Gay Marriage Victories in Utah and Indiana
The pro gay marriage movement won court victories in Indiana and Utah on June 25, 2014. A federal judge struck down Indiana’s gay marriage ban, and a federal appeals court upheld a lower court ruling that had overturned Utah’s gay marriage ban.
In Indiana, US District Judge Richard Young found that the state’s same-sex marriage ban violates the equal protection clause in the US Constitution. Young wrote in his decision that “In time, Americans will look at the marriage of [same-sex] couples… and refer to it simply as a marriage – not a same-sex marriage. These couples, when gender and sexual orientation are taken away, are in all respects like the family down the street. The Constitution demands that we treat them as such.”
The issuing of marriage licenses to same-sex couples began almost immediately in several Indiana counties, while other counties held off on issuing licenses, waiting for further guidance. Marion County Clerk Beth White said in a statement that the judge’s ruling was sufficient: “Judge Young’s decision on marriage equality sets forth a clear course of action for this office to follow regarding same-sex marriage licenses. It is my responsibility to uphold court rulings that impact this office and that is what I will do.” White’s spokesperson, Erin Kelley, reported that hopeful couples arrived at the clerk’s office within ten minutes of the ruling’s announcement. “It has been a whirlwind,” she told the Chicago Tribune.
The immediate future of gay marriage in Indiana is unclear, since the state attorney general’s office said it would appeal Judge Young’s decision and will ask for a stay on the ruling.
Meanwhile, the US 10th Circuit Court of Appeals became the first federal appellate court to declare that a state cannot prevent gay couples from getting married. A three judge panel found Utah’s gay marriage ban unconstitutional, stating: “We hold that the 14th Amendment protects the fundamental right to marry, establish a family, raise children, and enjoy the full protection of a state’s marriage rights laws. A state may not deny the issuance of a marriage license to two persons, or refuse to recognize their marriage, based solely upon the sex of the persons in the marriage union.” However, the court issued an immediate stay to its own ruling, pending further appeals.
Utah’s ban had previously been struck down by US District Judge Robert J. Shelby on Dec. 20, 2013, a decision which led to more than 1,300 same-sex couples being married in the state before the US Supreme Court stayed the ruling on Jan. 6, 2014. Now that the state’s appeal has been denied, Utah officials can either appeal to the full bench of the 10th Circuit, or appeal directly to the US Supreme Court.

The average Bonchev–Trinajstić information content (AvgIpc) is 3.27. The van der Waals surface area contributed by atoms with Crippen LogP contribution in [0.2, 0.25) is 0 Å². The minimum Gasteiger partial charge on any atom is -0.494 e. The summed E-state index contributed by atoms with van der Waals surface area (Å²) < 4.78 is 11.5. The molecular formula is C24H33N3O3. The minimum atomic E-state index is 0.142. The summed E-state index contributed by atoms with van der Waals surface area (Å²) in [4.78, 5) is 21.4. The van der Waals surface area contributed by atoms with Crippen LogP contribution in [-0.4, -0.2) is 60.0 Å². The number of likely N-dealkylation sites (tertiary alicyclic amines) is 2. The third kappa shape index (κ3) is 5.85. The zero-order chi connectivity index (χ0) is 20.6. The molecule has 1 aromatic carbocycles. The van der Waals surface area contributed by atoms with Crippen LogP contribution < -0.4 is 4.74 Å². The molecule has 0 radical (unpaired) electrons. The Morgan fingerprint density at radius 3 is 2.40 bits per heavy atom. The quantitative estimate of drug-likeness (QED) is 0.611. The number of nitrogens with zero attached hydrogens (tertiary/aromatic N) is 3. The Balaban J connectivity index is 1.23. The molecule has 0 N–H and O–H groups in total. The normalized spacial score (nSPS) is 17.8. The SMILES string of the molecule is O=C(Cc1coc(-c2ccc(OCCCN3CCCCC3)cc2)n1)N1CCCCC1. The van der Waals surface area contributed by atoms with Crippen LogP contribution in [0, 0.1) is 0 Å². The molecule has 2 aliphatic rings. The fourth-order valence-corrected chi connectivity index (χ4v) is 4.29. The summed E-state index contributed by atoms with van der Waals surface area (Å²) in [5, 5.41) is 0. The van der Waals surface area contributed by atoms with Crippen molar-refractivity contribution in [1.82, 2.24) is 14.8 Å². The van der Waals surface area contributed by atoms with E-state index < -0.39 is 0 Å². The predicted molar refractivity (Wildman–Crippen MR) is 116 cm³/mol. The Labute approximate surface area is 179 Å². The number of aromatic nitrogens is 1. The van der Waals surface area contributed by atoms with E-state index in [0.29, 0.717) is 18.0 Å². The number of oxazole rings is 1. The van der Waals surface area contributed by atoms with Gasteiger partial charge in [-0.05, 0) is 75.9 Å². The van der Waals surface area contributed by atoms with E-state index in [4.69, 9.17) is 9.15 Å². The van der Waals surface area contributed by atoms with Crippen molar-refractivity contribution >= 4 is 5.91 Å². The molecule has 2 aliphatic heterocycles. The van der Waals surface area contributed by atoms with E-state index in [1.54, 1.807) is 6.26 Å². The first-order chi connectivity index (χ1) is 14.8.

The Human Rights Campaign (HRC), a pro gay marriage organization, celebrated both decisions. Of the Utah ruling, the group’s president Chad Griffin stated: “Today’s decision affirms what we all know to be true – the U.S. Constitution guarantees the basic civil rights of all Americans, not just some. Utah’s ban on marriage equality does nothing to strengthen or protect any marriage. Instead, it singles out thousands of loving Utah families for unfair treatment simply because of who they are. Our Constitution does not allow for such blatant discrimination.”
Gay marriage opponents expressed disappointment in the two rulings. Utah’s senior senator, Orrin Hatch (R), stated: “Although I am not surprised by today’s decision, I disagree with the court’s reasoning and hope the Supreme Court ultimately adheres to the original understanding of the Constitution and allows each state to define marriage for itself.” Bishops representing the Roman Catholic Church in Indiana responded to the Indiana ruling: “…the Church upholds the dignity and sanctity of marriage as a natural union established by God between one man and one woman, intended towards the establishment of a family in which children are born, raised, and nurtured… Today’s decision by Richard L. Young… to redefine the institution of marriage as an emotional partnership between two consenting adults regardless of gender ignores this fundamental and natural truth of marriage and opens its definition to the whims of public opinion.”
Both rulings came a day before the first anniversary of the US Supreme Court decision that struck down part of the federal Defense of Marriage Act (DOMA) which defined marriage as a legal union between a man and a woman.
Tim Evans, “What It Means: Questions about Same-Sex Marriage Ruling,” indystar.com, June 25, 2014
Fox 59 (Indianapolis), “Federal Judge Rules Indiana’s Ban on Gay Marriage Unconstitutional,” fox59.com, June 25, 2014
Jessica Glenza, “Indiana’s Gay Marriage Ban Struck Down by Federal Judge,” theguardian.com, June 25, 2014
Bill Mears, “Utah Appeals Court Strikes Down Same-Sex Marriage Ban in Major Ruling,” cnn.com
Michael Muskal, “Federal Appeals Court Overturns Utah’s Ban on Gay Marriage,” latimes,com, June 25, 2014
Javier Panzar, “Judge Strikes Down Indiana’s Ban on Gay Marriage,” latimes.com, June 25, 2014
Nicholas Riccardi and Brady McCombs, “Appeals Court: States Can’t Ban Gay Marriage,” ap.org, June 25, 2014
Daniel Wallis, “U.S. Courts Back Gay Marriage in Utah, Indiana,” reuters.com, June 25, 2014
Charles Wilson, “Judge Strikes Down Indiana Ban on Gay Marriage,” ap.org, June 25, 2014